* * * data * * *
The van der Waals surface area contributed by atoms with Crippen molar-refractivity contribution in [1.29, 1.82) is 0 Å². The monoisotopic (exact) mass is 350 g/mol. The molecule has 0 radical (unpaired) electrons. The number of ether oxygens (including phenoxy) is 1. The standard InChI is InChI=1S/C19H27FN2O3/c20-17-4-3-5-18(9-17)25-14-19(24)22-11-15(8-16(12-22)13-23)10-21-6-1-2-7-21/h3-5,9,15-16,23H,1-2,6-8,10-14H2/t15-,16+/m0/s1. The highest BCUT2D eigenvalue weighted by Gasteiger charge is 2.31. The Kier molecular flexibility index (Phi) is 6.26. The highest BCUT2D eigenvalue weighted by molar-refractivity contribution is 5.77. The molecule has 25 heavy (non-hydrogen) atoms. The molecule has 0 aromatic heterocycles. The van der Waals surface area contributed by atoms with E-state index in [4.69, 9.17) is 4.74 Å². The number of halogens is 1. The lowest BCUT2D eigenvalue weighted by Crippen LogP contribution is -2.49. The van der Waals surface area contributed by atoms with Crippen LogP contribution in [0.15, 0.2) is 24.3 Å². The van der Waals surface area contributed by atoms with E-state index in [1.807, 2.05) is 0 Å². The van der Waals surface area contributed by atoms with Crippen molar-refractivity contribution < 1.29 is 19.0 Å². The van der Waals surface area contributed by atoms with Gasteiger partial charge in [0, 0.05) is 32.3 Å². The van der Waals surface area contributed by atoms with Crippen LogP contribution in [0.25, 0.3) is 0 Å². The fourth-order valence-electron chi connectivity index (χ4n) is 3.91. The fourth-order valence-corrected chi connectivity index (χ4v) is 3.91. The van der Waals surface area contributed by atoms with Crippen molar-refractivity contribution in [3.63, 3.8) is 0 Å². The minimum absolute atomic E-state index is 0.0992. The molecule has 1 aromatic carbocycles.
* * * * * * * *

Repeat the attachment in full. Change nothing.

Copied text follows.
The van der Waals surface area contributed by atoms with Crippen molar-refractivity contribution in [1.29, 1.82) is 0 Å². The monoisotopic (exact) mass is 350 g/mol. The molecule has 0 radical (unpaired) electrons. The number of ether oxygens (including phenoxy) is 1. The standard InChI is InChI=1S/C19H27FN2O3/c20-17-4-3-5-18(9-17)25-14-19(24)22-11-15(8-16(12-22)13-23)10-21-6-1-2-7-21/h3-5,9,15-16,23H,1-2,6-8,10-14H2/t15-,16+/m0/s1. The highest BCUT2D eigenvalue weighted by Gasteiger charge is 2.31. The Kier molecular flexibility index (Phi) is 6.26. The highest BCUT2D eigenvalue weighted by molar-refractivity contribution is 5.77. The molecule has 25 heavy (non-hydrogen) atoms. The molecule has 0 aromatic heterocycles. The van der Waals surface area contributed by atoms with E-state index in [4.69, 9.17) is 4.74 Å². The number of halogens is 1. The lowest BCUT2D eigenvalue weighted by Crippen LogP contribution is -2.49. The van der Waals surface area contributed by atoms with Crippen LogP contribution in [0.15, 0.2) is 24.3 Å². The van der Waals surface area contributed by atoms with E-state index in [1.807, 2.05) is 0 Å². The van der Waals surface area contributed by atoms with Crippen molar-refractivity contribution < 1.29 is 19.0 Å². The van der Waals surface area contributed by atoms with Gasteiger partial charge in [0, 0.05) is 32.3 Å². The van der Waals surface area contributed by atoms with Crippen LogP contribution in [0.25, 0.3) is 0 Å². The fourth-order valence-electron chi connectivity index (χ4n) is 3.91. The fourth-order valence-corrected chi connectivity index (χ4v) is 3.91. The van der Waals surface area contributed by atoms with Crippen molar-refractivity contribution in [3.63, 3.8) is 0 Å². The minimum absolute atomic E-state index is 0.0992. The molecule has 1 aromatic carbocycles.